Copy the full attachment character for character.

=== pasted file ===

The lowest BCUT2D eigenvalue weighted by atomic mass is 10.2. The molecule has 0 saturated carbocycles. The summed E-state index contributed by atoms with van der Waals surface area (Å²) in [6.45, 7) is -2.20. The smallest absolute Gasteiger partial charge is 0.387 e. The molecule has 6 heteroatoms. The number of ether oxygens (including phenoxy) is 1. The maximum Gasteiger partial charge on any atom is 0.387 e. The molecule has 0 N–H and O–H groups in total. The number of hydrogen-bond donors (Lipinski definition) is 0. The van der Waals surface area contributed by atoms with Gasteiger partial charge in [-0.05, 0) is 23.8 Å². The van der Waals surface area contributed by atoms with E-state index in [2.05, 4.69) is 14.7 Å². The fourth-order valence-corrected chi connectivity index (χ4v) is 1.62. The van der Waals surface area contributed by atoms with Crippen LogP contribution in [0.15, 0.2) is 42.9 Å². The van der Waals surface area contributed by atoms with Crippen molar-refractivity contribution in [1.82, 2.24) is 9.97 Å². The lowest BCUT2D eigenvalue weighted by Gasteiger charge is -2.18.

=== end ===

The lowest BCUT2D eigenvalue weighted by atomic mass is 10.2. The molecule has 0 saturated carbocycles. The summed E-state index contributed by atoms with van der Waals surface area (Å²) in [6.45, 7) is -2.20. The smallest absolute Gasteiger partial charge is 0.387 e. The molecule has 6 heteroatoms. The number of ether oxygens (including phenoxy) is 1. The maximum Gasteiger partial charge on any atom is 0.387 e. The molecule has 0 N–H and O–H groups in total. The number of hydrogen-bond donors (Lipinski definition) is 0. The van der Waals surface area contributed by atoms with Gasteiger partial charge in [-0.05, 0) is 23.8 Å². The van der Waals surface area contributed by atoms with E-state index in [2.05, 4.69) is 14.7 Å². The fourth-order valence-corrected chi connectivity index (χ4v) is 1.62. The van der Waals surface area contributed by atoms with Crippen LogP contribution in [0.15, 0.2) is 42.9 Å². The van der Waals surface area contributed by atoms with Crippen molar-refractivity contribution in [1.82, 2.24) is 9.97 Å². The lowest BCUT2D eigenvalue weighted by Gasteiger charge is -2.18.